As a Boxing fan, I am sure you are already familiar with the general rules of boxing. However, if you were as curious as I was about the history behind them then continue to read.
Boxing like many sports has an enormous rule book that could honestly fill several pages alone. So if you just want a rundown of the general rules then scroll to the bottom of the article. However, if you are interested in how the rules of boxing came to be then in this article we will reveal all.
As the world’s most ancient sport, boxing has been part and parcel of modern man’s culture for centuries. Its origins can be traced back to the ancient Olympic Games of 688 BC, at a time when the sport was rudimentary and less regulated than its modern iterations. The first rules of boxing were established as early as in the 1500s, but 1743, 1838, and 1867 brought more structure to the sport via Broughton’s rules, the Marquess of Queensbury Rules, and the London Prize Ring rules respectively.
Boxing is a sport that showcases the human body and its ability to move gracefully, dodge rapidly, and attack with impressive strength. The sport pits the most physically adept sportsmen against each other in a battle of physical mettle, mental fortitude, stamina, and creativity.
The Goal of Boxing
In a boxing match, each fighter has one aim: to disable their opponent by means of concussion. The goal of the sport can nevertheless take several other definitions.
In some circles, the goal of boxing is to hit and avoid being hit, while others regard it as a game where the last man standing wins. Fighters such as Floyd Mayweather can demonstrate the sweet science of hit and not being hit, while fighters such as Micky Ward prefer to stand toe to toe and slug it out.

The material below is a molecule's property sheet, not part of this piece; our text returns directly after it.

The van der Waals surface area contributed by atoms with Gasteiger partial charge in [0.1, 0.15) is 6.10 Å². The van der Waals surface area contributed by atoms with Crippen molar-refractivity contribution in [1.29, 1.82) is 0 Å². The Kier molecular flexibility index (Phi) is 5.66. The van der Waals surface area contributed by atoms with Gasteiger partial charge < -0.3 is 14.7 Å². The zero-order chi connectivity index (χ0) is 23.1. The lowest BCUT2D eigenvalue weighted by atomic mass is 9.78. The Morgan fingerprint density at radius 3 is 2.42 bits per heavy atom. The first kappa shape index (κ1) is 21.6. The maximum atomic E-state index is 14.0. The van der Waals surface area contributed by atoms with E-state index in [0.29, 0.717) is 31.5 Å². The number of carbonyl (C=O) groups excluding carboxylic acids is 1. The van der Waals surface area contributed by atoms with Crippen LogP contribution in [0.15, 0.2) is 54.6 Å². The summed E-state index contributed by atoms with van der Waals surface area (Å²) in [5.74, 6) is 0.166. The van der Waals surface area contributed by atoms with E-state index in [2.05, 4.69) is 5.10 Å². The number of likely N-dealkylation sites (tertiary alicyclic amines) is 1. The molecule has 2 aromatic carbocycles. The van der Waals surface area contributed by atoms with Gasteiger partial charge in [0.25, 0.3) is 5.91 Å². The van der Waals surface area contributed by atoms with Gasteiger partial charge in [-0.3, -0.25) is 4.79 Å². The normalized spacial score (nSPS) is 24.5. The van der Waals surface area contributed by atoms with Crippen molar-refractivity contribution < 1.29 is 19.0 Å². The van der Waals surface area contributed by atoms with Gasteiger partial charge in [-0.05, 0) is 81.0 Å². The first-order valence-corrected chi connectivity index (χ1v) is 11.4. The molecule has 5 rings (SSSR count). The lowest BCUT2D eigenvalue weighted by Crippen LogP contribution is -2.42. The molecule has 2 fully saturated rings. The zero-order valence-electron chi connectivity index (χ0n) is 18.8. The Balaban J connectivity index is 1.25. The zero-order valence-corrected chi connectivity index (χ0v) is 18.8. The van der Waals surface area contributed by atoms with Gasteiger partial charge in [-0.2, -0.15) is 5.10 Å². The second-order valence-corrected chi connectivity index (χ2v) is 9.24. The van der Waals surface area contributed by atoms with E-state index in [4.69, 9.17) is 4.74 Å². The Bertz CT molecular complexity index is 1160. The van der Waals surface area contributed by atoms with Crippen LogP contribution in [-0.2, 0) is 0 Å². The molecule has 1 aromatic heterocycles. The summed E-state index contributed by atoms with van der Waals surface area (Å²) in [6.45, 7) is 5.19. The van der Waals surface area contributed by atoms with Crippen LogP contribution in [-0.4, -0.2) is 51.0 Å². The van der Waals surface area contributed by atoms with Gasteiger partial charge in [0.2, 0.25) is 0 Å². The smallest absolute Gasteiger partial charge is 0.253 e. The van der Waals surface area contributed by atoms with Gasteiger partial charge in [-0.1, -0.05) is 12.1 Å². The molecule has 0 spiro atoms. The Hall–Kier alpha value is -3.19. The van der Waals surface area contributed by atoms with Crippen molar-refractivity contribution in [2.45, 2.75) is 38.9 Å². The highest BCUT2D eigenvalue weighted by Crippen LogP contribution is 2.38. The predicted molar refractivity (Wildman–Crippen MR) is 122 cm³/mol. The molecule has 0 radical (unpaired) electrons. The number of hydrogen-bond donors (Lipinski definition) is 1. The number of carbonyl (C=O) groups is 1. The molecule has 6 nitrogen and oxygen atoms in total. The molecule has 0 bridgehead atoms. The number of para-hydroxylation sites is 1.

Boxers are ranked first by their weight, then by their performance in their specified weight class. This allows for parity in the sport. Physical size is extremely important in the sport of boxing since matching heavier fighters with lighter opponents creates a physical handicap that takes away the element of fairness. There are several weight classes in boxing which I will discuss in another article here.
Modern boxers wear gloves although earlier iterations of the sport allowed boxers to fight bare-knuckled. Gloves were added to prevent damage to the knuckles and lacerations to the face. Some argue that they are counter-intuitive, however, because they can increase the extent of damage caused by a punch.
Today, gloves are available from 8oz, 12oz, 140z, 16oz and even 20oz variants. The gloves you wear competing depend on the weight you fight at. For example, in professional boxing, 147lbs and underwear 8oz competing while 147lbs and over wear 10oz gloves.
Hand wraps are also used under the gloves. These are checked by the commission before each fight and signed to make sure each boxer is following the rules of boxing. Fighters use various techniques and materials including gauze and tape before fights to protect the knuckles and wrist. While training fighters will use generic cotton hand wraps.
A boxing ring is not round, but square. It can measure anywhere between 16 and 25 feet on each side and has a post at every corner. Each post is around 5 feet higher than the ring, which is usually a platform raised to about 4 feet off the ground. Different rings have different specifications these days. It all depends on the regulatory body in charge of the sport.